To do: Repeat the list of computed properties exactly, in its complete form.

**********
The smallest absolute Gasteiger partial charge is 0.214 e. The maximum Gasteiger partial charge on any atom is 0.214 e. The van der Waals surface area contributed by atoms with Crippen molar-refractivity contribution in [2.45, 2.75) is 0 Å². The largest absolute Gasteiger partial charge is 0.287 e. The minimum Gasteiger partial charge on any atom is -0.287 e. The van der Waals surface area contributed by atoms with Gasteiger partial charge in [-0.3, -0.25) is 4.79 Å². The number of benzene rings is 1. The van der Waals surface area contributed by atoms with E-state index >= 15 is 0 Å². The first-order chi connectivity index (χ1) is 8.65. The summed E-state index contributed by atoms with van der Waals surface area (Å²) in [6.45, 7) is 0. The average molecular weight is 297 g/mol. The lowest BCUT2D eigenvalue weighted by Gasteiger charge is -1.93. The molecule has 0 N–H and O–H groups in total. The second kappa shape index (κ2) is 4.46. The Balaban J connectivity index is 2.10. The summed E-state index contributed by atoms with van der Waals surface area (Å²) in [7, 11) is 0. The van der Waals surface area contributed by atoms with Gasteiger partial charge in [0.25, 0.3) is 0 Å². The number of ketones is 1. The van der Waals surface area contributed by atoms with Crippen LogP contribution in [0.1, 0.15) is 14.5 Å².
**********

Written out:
The smallest absolute Gasteiger partial charge is 0.214 e. The maximum Gasteiger partial charge on any atom is 0.214 e. The van der Waals surface area contributed by atoms with Crippen molar-refractivity contribution in [2.45, 2.75) is 0 Å². The largest absolute Gasteiger partial charge is 0.287 e. The minimum Gasteiger partial charge on any atom is -0.287 e. The van der Waals surface area contributed by atoms with Gasteiger partial charge in [-0.3, -0.25) is 4.79 Å². The number of benzene rings is 1. The van der Waals surface area contributed by atoms with E-state index >= 15 is 0 Å². The first-order chi connectivity index (χ1) is 8.65. The summed E-state index contributed by atoms with van der Waals surface area (Å²) in [6.45, 7) is 0. The average molecular weight is 297 g/mol. The lowest BCUT2D eigenvalue weighted by Gasteiger charge is -1.93. The molecule has 0 N–H and O–H groups in total. The second kappa shape index (κ2) is 4.46. The Balaban J connectivity index is 2.10. The summed E-state index contributed by atoms with van der Waals surface area (Å²) in [7, 11) is 0. The van der Waals surface area contributed by atoms with Gasteiger partial charge in [0.25, 0.3) is 0 Å². The number of ketones is 1. The van der Waals surface area contributed by atoms with Crippen LogP contribution in [0.1, 0.15) is 14.5 Å².